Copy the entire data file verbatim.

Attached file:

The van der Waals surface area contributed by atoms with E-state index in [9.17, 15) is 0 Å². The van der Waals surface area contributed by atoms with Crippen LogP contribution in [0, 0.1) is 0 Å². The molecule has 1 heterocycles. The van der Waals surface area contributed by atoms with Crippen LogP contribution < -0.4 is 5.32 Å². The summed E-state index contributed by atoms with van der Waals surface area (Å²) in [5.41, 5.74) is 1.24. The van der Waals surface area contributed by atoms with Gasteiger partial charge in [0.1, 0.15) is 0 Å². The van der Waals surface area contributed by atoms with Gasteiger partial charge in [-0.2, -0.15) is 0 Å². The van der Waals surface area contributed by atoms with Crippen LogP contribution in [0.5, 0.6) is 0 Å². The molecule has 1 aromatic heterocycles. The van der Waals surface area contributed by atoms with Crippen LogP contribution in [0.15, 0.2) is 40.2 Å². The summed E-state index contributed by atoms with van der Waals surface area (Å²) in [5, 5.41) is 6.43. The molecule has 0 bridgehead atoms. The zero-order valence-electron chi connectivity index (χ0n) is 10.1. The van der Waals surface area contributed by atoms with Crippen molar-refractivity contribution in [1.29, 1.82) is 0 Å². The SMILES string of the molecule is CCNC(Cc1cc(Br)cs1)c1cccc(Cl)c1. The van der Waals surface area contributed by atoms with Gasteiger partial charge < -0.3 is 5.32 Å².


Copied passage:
The van der Waals surface area contributed by atoms with E-state index in [9.17, 15) is 0 Å². The van der Waals surface area contributed by atoms with Crippen LogP contribution in [0, 0.1) is 0 Å². The molecule has 1 heterocycles. The van der Waals surface area contributed by atoms with Crippen LogP contribution < -0.4 is 5.32 Å². The summed E-state index contributed by atoms with van der Waals surface area (Å²) in [5.41, 5.74) is 1.24. The van der Waals surface area contributed by atoms with Gasteiger partial charge in [0.1, 0.15) is 0 Å². The van der Waals surface area contributed by atoms with Gasteiger partial charge in [-0.2, -0.15) is 0 Å². The van der Waals surface area contributed by atoms with Crippen LogP contribution in [0.5, 0.6) is 0 Å². The molecule has 1 aromatic heterocycles. The van der Waals surface area contributed by atoms with Crippen LogP contribution in [0.15, 0.2) is 40.2 Å². The summed E-state index contributed by atoms with van der Waals surface area (Å²) in [5, 5.41) is 6.43. The molecule has 0 bridgehead atoms. The zero-order valence-electron chi connectivity index (χ0n) is 10.1. The van der Waals surface area contributed by atoms with Crippen molar-refractivity contribution in [1.29, 1.82) is 0 Å². The SMILES string of the molecule is CCNC(Cc1cc(Br)cs1)c1cccc(Cl)c1. The van der Waals surface area contributed by atoms with Gasteiger partial charge < -0.3 is 5.32 Å².